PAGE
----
Despite widespread efforts to reduce in-hospital patient falls, a new analysis in the Journal of the American Academy of Orthopaedic Surgeons (JAAOS) suggests that hospitals' fall prevention strategies may do little to curb injuries.
Approximately 3% to 20% of hospital patients fall at least once during their hospital stay, according to a JAAOS news release. CMS deems many of these falls preventable, meaning hospitals must absorb their associated costs. About 20% of fall-related injuries require medical attention, and treatments for such injuries cost the United States up to $20.2 billion each year, the release notes.
However, the literature review—which was conducted by researchers from The University of Texas Medical School at Houston—found that hospitals may not be able to control patient risk factors to prevent most falls. For example, one study included in the review showed that fall prevention programs, including patient education, vision assessments, and walking aids, did not reduce the fall rate among hospital inpatients. Meanwhile, another study in the review identified a strong correlation between falling and delirium, which underscores the need for hospitals to identify and manage the condition early.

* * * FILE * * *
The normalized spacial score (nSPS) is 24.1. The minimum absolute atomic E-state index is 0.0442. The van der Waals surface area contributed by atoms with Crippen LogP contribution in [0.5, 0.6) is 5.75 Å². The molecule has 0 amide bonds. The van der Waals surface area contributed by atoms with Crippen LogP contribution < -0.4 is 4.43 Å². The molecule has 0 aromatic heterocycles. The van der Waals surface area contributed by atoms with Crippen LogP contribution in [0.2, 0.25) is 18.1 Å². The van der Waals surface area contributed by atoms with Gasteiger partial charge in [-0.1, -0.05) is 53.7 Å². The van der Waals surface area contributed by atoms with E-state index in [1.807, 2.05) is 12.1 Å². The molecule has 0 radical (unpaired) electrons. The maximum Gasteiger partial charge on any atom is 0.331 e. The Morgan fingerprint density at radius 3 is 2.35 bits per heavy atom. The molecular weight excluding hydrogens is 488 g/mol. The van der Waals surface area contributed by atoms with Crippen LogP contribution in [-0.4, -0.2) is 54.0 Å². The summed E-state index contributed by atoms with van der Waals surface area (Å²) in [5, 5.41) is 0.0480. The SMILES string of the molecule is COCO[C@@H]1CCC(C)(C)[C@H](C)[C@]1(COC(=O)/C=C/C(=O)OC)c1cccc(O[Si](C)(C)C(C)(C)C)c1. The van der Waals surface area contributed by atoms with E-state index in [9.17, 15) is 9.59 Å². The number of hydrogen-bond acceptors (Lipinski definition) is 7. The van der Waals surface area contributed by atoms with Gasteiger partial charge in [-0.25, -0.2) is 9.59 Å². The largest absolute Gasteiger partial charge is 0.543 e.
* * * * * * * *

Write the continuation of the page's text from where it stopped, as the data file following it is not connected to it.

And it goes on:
"Of course, hospitals should educate patients and families, use bed rails, keep beds low, keep floors dry and clear of clutter—all common sense things that can reduce the risk of falls," one of the study's co-authors says. However, he notes that the study "found no proof that falls in hospital are…preventable," adding that falls therefore "shouldn't be categorized as a preventable occurrence and the burden shouldn't be borne by hospitals" (Clyburn/Heydemann, JAAOS, July 2011 [subscription required]; JAAOS release, 7/6).
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